It is also important to address issues of prolonged sitting, standing and lifting, which are common among health professionals and can lead to misuse, overuse, and acute injury. Prolonged sitting, specifically, causes posterior hamstring and calf tightness. I often hear clinicians have no time to themselves, no time to work out, and no time to go to physical therapy or exercise class. Remember: it’s what you do off the floor that helps you perform better on the floor! Rotation exercises – as well as flexion and extension exercises, including stability and hamstring strength and flexibility – are imperative. Rotation exercises are often not included in our daily routines, but should be, considering much of our daily activity involves flexion, extension, and rotation.
Maintaining Your Health
This next strategy may sound obvious – as daily hygiene is part of a typical routine – but take a moment to think about the last time you physically bent over and washed your legs and feet. It is imperative you wash (don’t scrub), rinse, and dry well. Skin and nail issues are extremely common, but most always can be avoided by performing this task on a regular basis. Controlling the environment of dark, moist, and warm prevents yeast, fungus, skin-related dermatitis, warts, ingrown nails, and athlete’s foot. Try to avoid excessive use of liquid soap and instead opt for a bar of soap. Many liquid soaps can cause excessive drying, cracking, and scaling of skin, which sets up the potential for skin-related problems.
While taking care of the feet and wearing proper shoes can help alleviate discomfort and the other issues mentioned above, it is also important to acknowledge that the feet may be impacted by other serious health issues.
It is all too common that we see systemic problems because of healthcare demands and working long hours. As an example, acute and chronic systemic and local gout episodes because of poor diet, dehydration, excessive caffeine, excessive soft drinks, and lack of sleep or poor sleeping habits, are becoming more and more common among clinicians.
According to the Gout & Uric Acid Education Society, more than 8.3 million people in the U.S. are living with gout, yet only 10 percent are getting the ongoing treatment that they need. Gout is one of the most painful forms of arthritis, caused by an accumulation of uric acid crystals in the joints. The first signs of gout are commonly seen in the foot and ankle. Because of this, gout is sometimes misdiagnosed as a sprain or strain – or even ignored all together once the pain subsides. Not taking care of the issue, however, can lead to permanent damage and even loss of use of the joint. Any time prolonged pain or discomfort is experienced, a physician should be consulted to determine the cause of the problem and help prevent future occurrences.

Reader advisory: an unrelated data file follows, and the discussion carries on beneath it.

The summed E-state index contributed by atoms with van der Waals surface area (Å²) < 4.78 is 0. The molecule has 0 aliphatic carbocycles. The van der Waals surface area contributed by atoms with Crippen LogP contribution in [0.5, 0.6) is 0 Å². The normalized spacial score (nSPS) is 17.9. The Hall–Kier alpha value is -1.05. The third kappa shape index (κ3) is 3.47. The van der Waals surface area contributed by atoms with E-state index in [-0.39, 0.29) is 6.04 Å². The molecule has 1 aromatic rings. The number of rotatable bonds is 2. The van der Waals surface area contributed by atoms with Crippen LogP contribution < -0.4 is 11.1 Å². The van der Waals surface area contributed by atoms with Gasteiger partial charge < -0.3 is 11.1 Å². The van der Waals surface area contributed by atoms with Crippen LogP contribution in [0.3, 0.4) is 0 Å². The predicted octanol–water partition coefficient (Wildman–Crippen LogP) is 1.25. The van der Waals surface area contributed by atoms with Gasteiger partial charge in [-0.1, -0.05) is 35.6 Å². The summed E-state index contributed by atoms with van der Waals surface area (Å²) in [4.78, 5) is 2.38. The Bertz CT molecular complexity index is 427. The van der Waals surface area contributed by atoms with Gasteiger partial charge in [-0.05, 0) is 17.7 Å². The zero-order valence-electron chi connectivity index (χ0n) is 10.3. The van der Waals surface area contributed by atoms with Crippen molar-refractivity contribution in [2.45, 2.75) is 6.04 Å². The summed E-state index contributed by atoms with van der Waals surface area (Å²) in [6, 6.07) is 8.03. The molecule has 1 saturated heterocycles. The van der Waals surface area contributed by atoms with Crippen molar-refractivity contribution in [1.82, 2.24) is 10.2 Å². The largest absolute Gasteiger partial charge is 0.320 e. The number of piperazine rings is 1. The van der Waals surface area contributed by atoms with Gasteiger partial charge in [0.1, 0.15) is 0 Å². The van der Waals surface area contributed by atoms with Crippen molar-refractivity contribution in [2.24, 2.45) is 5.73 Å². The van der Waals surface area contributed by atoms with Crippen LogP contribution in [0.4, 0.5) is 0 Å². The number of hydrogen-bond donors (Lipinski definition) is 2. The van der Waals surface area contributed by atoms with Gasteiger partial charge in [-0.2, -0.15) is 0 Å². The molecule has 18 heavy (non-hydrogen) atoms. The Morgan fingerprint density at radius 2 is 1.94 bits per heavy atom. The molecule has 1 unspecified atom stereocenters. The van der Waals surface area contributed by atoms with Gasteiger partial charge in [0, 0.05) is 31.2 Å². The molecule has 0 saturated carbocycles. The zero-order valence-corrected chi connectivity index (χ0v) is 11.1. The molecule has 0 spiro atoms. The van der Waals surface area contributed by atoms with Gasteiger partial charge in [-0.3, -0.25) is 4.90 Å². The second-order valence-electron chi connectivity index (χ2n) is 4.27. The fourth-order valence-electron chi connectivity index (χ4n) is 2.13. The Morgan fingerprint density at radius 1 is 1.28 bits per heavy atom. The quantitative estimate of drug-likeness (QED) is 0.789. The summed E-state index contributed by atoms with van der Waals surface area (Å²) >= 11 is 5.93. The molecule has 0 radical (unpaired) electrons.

The feet are connected to the rest of the body, and problems with your feet can affect your overall health and well-being. Because of this, it is imperative to have a professional perform a functional screen to determine your weaknesses, muscle imbalances, and compensation mechanisms to avoid injury, pain, and fatigue. The health professional can also rule out any problems caused by more serious systemic health issues. Once parameters are established, a program can be implemented for strengthening, flexibility, core stability, and movement patterns needed to perform daily duties with pace, efficiency, and effectiveness for long hours of patient care and our daily demands. It is also critical to have daily ergonomics evaluated so overuse injuries do not occur.
Running sneakers (not walking shoes/sneakers), specifically, are the preferred type of shoe for hospital and office work. This running shoe should have laces, not Velcro. The heel counter of the shoe should be high and firm. The toe box should be mesh. The depth of the shoe should be deep enough to possibly accommodate over-the-counter arch support pads, insole or custom orthotics. It is beneficial to physically go to a running store to select a first pair of shoes rather than ordering online or through a catalog. Only once proper shoe style, type, and sizing are correct can the shoes be ordered online if necessary. Running shoes must also be replaced periodically, with the average running shoe lasting about 435-450 miles – or five or six months – depending on usage and other factors.